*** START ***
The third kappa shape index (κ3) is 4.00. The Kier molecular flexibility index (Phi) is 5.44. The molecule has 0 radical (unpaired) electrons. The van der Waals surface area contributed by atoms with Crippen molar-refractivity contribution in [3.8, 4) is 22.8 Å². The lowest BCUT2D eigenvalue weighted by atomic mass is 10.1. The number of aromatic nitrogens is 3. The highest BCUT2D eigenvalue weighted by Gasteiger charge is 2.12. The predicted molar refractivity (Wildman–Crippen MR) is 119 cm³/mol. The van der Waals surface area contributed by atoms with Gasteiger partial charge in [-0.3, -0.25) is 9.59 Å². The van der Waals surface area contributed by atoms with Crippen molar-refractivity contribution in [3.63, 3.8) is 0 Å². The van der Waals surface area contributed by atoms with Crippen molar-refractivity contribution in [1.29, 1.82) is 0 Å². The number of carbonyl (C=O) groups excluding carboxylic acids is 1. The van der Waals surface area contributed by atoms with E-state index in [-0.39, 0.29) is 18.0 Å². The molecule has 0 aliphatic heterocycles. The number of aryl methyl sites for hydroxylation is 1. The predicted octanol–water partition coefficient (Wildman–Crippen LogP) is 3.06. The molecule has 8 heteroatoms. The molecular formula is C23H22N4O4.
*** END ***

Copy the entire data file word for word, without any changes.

The third kappa shape index (κ3) is 4.00. The Kier molecular flexibility index (Phi) is 5.44. The molecule has 0 radical (unpaired) electrons. The van der Waals surface area contributed by atoms with Crippen molar-refractivity contribution in [3.8, 4) is 22.8 Å². The lowest BCUT2D eigenvalue weighted by atomic mass is 10.1. The number of aromatic nitrogens is 3. The highest BCUT2D eigenvalue weighted by Gasteiger charge is 2.12. The predicted molar refractivity (Wildman–Crippen MR) is 119 cm³/mol. The van der Waals surface area contributed by atoms with Gasteiger partial charge in [-0.3, -0.25) is 9.59 Å². The van der Waals surface area contributed by atoms with Crippen molar-refractivity contribution in [3.63, 3.8) is 0 Å². The van der Waals surface area contributed by atoms with Crippen molar-refractivity contribution in [1.29, 1.82) is 0 Å². The number of carbonyl (C=O) groups excluding carboxylic acids is 1. The van der Waals surface area contributed by atoms with E-state index in [-0.39, 0.29) is 18.0 Å². The molecule has 0 aliphatic heterocycles. The number of aryl methyl sites for hydroxylation is 1. The predicted octanol–water partition coefficient (Wildman–Crippen LogP) is 3.06. The molecule has 8 heteroatoms. The molecular formula is C23H22N4O4.